British magician Cliff Townsend gave this to John and Anne Davenport in August 1981. On the front of the bone china plate he had stuck the roundel from the cover of The Magic Circular from the June and July, 1959 issue. It shows George Davenport on the right welcoming Dr Harlan Tarbell to the Annual Banquet as the Hon. Editor John Young looks on.
At The Magic Circle Collectors’ Day in 1996 there was a sale of some of Tommy Cooper’s possessions. The proceeds went to The Magic Circle Headquarters Fund and the Grand Order of Water Rats. This pack consists of several items: a walkerprint postcard with Tommy’s caricature, a Tommy Cooper stamp, a card trick, and a ball point pen which has on it a caricature of Tommy and the words STOLEN FROM TOMMY COOPER.
At The Magic Circle Collectors’ Day in 1996 there was a sale of some of Tommy Cooper’s possessions. The proceeds went to The Magic Circle Headquarters Fund and the Grand Order of Water Rats. This item consisting of metal cups was purchased for the Davenport Collection, even though the routine was not clear.
This talk covers new insights into the private and business lives of Goldston. It is based on a study of the Goldston archives within the Davenport Collection as well as new research undertaken by Fergus. The story is a fascinating one, brought to life with many illustrations. The talk starts by solving the mystery of where Goldston was born.
Nobody is better placed than Donald to tell the story of Goodliffe the Magician and the magazine Abracadabra which Goodliffe founded in 1946 – the World’s Only Magical Weekly. Donald was involved with Abra from 1965 for over 40 years, many of those as Managing Editor, so you will also learn about Donald’s life in magic. The talk is full of insight and humour and the story is brought to life with over forty illustrations. Where else will you see Goodliffe with His Holiness Pope Paul V1, or Michael Bailey riding a bicycle?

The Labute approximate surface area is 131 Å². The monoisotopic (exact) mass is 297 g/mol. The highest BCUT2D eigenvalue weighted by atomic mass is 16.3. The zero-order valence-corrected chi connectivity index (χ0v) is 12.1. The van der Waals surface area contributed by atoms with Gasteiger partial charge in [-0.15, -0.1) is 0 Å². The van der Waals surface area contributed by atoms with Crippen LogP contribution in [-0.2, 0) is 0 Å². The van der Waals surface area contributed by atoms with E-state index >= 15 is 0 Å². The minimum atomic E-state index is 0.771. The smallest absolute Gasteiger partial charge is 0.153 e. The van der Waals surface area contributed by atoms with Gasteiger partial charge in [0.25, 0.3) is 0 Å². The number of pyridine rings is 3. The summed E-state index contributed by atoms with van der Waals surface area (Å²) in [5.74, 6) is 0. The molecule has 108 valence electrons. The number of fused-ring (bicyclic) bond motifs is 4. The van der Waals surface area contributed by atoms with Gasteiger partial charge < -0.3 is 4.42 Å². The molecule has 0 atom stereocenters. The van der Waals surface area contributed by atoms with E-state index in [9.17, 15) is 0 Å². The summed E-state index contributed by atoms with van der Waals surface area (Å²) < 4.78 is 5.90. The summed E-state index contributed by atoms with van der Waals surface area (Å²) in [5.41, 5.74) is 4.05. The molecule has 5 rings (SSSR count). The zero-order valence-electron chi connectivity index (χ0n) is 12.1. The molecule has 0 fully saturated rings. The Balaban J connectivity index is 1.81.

The magical career of Herr Adalbert Frikell, the son of Wiljalba Frikell, saw both high spots and low spots. Paul Freeman charts his life from the time he arrived in England, through to the high point of his royal performances, to the lean years and his ultimate death in poverty. Did he commit suicide or was it death by natural causes? Paul’s illustrated talk answers this question and sheds much light on the rise and fall of this talented magician.
John Salisse’s archive was the result of over 40 years of collecting and research. His interests were the Maskelyne family and their theatres. In this talk Anne dips into the archive, which is now part of The Davenport Collection. Anne focuses on the early days of the Egyptian Hall, where JN Maskelyne’s entertainments first made him a household name in Victorian Britain.
Michael takes us back to the First World War and The Magic Circle members who fought for King and Country.
Through letters from the Front and other information in The Magic Circular he lets us share the life of members at home and abroad.
The Magic Circle owns the original script for JN Maskelyne’s famous magical play Will, the Witch and the Watch. This is the play that brought Maskelyne’s Box Trick to the attention of the public. Anne traces the history of the play and paints a vivid picture of the story and how the magic fits into the plot.
The much loved Herbert J. Collings, also known as Col Ling Soo, became a successful society entertainer and performer for royalty in the first half of the 20th century. He was awarded the Gold Medal of The Magic Circle and twice served as their President. The Magic Circle owns a typescript of Smilestones, his reminiscences covering 1898 to 1946. With the permission of David Hibberd, Archivist of The Magic Circle, his Smilestones are reproduced here. 35 illustrations have been added.